We went back and forth like this for about an hour when I told them I’d like to go home—I figured we’d covered everything already and was thinking of how late it was and my family members waiting for me at home. They instead informed me that they’d like to make an official record of the conversation at the station.
I told them we’d gone over everything there was to discuss, that there was no need to make an official record.
They said they’d come all this way and that when they got back they’d have to submit a report. They hoped I would understand.
I suggested we make an official record right there in the building manager’s office, but they said the office lacked the proper equipment, necessitating the trip to the police station.
Over WeChat I asked my friend, a lawyer, for his advice, after which I accompanied them in their car to the district police station.
At the station, we waited for about half-an-hour until a room to take the official report in became available. Two officers in charge of the report came in and asked the same questions I’d been asked in the building manager’s office.
It took nearly two hours to file the report because they asked for specific details—down to the time—that I’d written the essays and posted the Weibos, which required me to double check things to confirm them.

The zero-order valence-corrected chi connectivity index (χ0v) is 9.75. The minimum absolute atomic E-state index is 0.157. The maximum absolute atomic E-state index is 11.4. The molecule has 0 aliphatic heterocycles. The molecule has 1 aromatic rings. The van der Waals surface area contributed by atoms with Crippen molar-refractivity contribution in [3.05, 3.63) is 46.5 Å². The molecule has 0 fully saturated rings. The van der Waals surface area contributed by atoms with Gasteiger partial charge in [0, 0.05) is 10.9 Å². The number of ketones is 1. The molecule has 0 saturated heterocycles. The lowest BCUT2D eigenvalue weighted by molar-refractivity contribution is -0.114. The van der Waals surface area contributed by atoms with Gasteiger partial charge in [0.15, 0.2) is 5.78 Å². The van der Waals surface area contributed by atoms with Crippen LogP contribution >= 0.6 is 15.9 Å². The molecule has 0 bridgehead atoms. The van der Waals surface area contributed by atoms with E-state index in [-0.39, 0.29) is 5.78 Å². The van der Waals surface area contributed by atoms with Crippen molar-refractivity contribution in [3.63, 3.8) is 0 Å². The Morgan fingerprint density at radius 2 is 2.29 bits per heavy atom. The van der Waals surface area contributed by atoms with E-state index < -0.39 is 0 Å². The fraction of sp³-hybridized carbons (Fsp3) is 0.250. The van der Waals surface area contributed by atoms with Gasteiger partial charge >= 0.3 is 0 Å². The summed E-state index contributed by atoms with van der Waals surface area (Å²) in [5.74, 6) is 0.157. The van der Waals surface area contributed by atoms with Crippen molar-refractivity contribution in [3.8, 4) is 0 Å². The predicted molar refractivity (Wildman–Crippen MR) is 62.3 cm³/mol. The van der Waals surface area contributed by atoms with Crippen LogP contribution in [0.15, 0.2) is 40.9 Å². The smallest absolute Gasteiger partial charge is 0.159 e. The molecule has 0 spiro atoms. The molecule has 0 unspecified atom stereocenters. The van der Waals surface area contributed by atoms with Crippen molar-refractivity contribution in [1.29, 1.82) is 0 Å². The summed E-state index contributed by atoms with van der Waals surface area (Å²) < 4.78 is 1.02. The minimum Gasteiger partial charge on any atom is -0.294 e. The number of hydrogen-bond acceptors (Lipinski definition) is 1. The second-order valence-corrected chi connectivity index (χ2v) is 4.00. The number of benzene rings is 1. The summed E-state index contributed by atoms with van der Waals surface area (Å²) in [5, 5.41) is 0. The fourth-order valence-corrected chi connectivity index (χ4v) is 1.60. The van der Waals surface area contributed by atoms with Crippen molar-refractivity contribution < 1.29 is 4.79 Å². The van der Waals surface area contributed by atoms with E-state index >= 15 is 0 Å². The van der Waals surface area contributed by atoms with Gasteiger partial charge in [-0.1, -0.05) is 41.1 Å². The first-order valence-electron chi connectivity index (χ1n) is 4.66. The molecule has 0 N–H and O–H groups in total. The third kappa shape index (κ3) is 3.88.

While I stepped out to go to the bathroom, an officer passed me in the hallways and whispered: “Can you delete the Weibo post?” He said the post’s reach and likes were steadily increasing and it was having a major negative impact.
I said: “We can take that up once this report is finished.”
Over WeChat, I asked my lawyer friend about whether or not I should delete my Weibo post. He advised me that I had the option to not delete it but that if I didn’t the police might waste more of my time and then suggested it would be best if I delete it in order to get home a bit sooner.
It was already one in the morning by then. My wife and kids, who had school the next day, had yet to sleep and were waiting for me to return home so I took my lawyer friend’s advice and, after finishing the report, I deleted the Weibo posts.
The entire “cross-provincial tea and conversation” took up five full hours. The four officers from Zhejiang were civil and polite the entire time and were proactive in purchasing me beverages, fruit, and an evening snack. I was also astonished by two of the officer’s well-informed views on history and literature.
By the time I got out of the police station, it was past two in the morning.
My wife had brought the children to the entrance of the police station, where they were waiting for me. I felt a swelling warmth but more than that, I felt guilty. [Chinese]